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Editor's note: The above rating is based on a short-term review of the Iqua Sun, as we have not been able to conduct long-term tests at the time of the review. The rating may change after longer term tests are conducted.
Though Iqua is quite an unknown brand in the U.S., it's popular in Europe and is known for making stylish, well-made Bluetooth products. We've reviewed both the Iqua BHS-302 and the Iqua BHS-303 favorably in the past, for example. Now Iqua has introduced a new Bluetooth headset that is surprisingly eco-friendly, dubbed the Iqua Sun. This is the first solar-powered Bluetooth headset as far as we know, complete with a tiny solar panel right on its front face. It has pretty standard Bluetooth headset features and it doesn't look like much, but Iqua promises practically infinite standby time depending on ambient light. If that alone is enough to get your wallets out, prepare to cough up around $100 for one.
By most measures, the Iqua Sun looks like a pretty ordinary headset. Measuring 1.88 inch long by 0.98 inch wide by 0.47 inch deep and weighing a little under 0.5 ounce, the Sun is certainly not the smallest headset we've seen, but it's not that much of a clunker, either. The defining feature of the Sun is, of course, the slab of photovoltaic cell that lies right on its front face. Iqua says that it uses any available light--indoors or outdoors--to extend the talk and standby time of the headset. Theoretically, you may only ever need to charge the Iqua Sun once if you live in a sunny climate. We'll discuss this a little further along in the review.
The top portion of the Sun's face can pressed and serves as the multifunction button, which is used for answering and ending calls. On the left spine is the volume rocker, which is also used for last number redial and initiating a voice command. The multifunction button is easy enough to press, and we had no problems with the volume rocker either. On top is the charger jack and on the back is the in-ear earpiece.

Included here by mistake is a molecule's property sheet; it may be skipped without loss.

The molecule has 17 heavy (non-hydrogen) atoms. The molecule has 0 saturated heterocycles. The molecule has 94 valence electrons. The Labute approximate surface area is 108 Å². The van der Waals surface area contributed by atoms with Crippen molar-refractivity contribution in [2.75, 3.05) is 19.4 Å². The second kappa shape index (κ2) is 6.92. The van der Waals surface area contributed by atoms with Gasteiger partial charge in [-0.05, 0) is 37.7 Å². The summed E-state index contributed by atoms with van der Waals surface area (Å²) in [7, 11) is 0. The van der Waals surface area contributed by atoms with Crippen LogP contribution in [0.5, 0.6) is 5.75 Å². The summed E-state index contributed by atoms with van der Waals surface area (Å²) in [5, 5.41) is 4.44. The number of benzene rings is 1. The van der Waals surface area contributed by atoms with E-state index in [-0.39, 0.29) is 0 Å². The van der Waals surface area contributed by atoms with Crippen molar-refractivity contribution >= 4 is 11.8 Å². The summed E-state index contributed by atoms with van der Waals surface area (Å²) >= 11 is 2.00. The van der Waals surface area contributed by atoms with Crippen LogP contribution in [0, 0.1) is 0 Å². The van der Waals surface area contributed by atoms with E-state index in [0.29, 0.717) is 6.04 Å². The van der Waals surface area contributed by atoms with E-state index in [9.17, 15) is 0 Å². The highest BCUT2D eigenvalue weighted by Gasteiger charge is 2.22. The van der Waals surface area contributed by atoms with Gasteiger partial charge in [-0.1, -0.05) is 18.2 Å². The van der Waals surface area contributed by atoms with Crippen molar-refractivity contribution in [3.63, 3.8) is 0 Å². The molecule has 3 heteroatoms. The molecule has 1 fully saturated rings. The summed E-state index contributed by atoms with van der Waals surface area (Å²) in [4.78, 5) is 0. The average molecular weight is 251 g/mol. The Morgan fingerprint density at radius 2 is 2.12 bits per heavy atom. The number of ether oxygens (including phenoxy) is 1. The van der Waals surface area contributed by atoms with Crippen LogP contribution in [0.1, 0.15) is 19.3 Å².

The size of the earbud is pretty standard--it doesn't go too far in the ear and sort of rests against the opening of the ear canal. There's a rubber shell around it so it fits securely in the ear. For this reason, we didn't think the optional ear hook was necessary. Still, the ear hook is nice and flexible, and can be swiveled to fit either ear. The overall fit is pretty comfortable, but it's not something I would wear for all hours of the day. The Sun comes with an optional lanyard if you wish to hang this around your neck instead.
We tested the Iqua Sun with the RIM BlackBerry Pearl. The pairing process went smoothly, though the method is a tad unusual--you have to hold down the volume buttons to initiate the pairing process. But other than that, it was fine. Call quality was good for the most part, but we have to warn you that our callers sometimes reported slight echoes in the background, and sound quality suffered in windy environments. Also, since the Sun's earbud doesn't sit too deep in the ear, we had to crank up the volume a little in noisier surroundings. However, In quieter situations we heard each other fine.
Features of the Sun include answering, ending, and rejecting calls, last-number redial, voice-dial support, call mute, and the ability to switch calls between the phone and handset. There's also a battery status indicator, support for VoIP calls, and the ability to pair up to eight devices (You can only be connected to one at a time, though).
Of course, the big attraction of the Sun is that it has almost "infinite" standby time. It has about 12 hours of talk time with a standard charge, but Iqua says that can be theoretically extended depending on available light. At the time of this review, we have not had a lot of time with the Sun just yet, but it has so far survived a few days underneath office lights without needing to be charged. We hope to run a longer-term battery test with the Sun for a more conclusive review.